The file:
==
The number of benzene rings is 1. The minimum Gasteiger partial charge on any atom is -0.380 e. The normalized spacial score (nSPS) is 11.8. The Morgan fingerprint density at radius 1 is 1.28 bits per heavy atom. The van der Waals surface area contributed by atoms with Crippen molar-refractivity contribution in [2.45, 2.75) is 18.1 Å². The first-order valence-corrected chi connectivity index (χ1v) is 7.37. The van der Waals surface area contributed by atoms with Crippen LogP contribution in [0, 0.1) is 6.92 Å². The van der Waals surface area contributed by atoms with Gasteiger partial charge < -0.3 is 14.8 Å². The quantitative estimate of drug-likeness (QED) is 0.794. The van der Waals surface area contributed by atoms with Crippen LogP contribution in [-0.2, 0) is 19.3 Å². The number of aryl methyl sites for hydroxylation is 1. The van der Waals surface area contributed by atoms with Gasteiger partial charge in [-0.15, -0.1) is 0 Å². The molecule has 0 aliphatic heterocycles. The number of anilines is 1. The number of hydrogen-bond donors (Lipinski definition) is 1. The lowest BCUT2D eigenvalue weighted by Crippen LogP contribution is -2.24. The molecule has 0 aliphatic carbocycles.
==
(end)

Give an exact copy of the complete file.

The number of benzene rings is 1. The minimum Gasteiger partial charge on any atom is -0.380 e. The normalized spacial score (nSPS) is 11.8. The Morgan fingerprint density at radius 1 is 1.28 bits per heavy atom. The van der Waals surface area contributed by atoms with Crippen molar-refractivity contribution in [2.45, 2.75) is 18.1 Å². The first-order valence-corrected chi connectivity index (χ1v) is 7.37. The van der Waals surface area contributed by atoms with Crippen LogP contribution in [0, 0.1) is 6.92 Å². The van der Waals surface area contributed by atoms with Gasteiger partial charge < -0.3 is 14.8 Å². The quantitative estimate of drug-likeness (QED) is 0.794. The van der Waals surface area contributed by atoms with Crippen LogP contribution in [-0.2, 0) is 19.3 Å². The number of aryl methyl sites for hydroxylation is 1. The van der Waals surface area contributed by atoms with Gasteiger partial charge in [-0.15, -0.1) is 0 Å². The molecule has 0 aliphatic heterocycles. The number of anilines is 1. The number of hydrogen-bond donors (Lipinski definition) is 1. The lowest BCUT2D eigenvalue weighted by Crippen LogP contribution is -2.24. The molecule has 0 aliphatic carbocycles.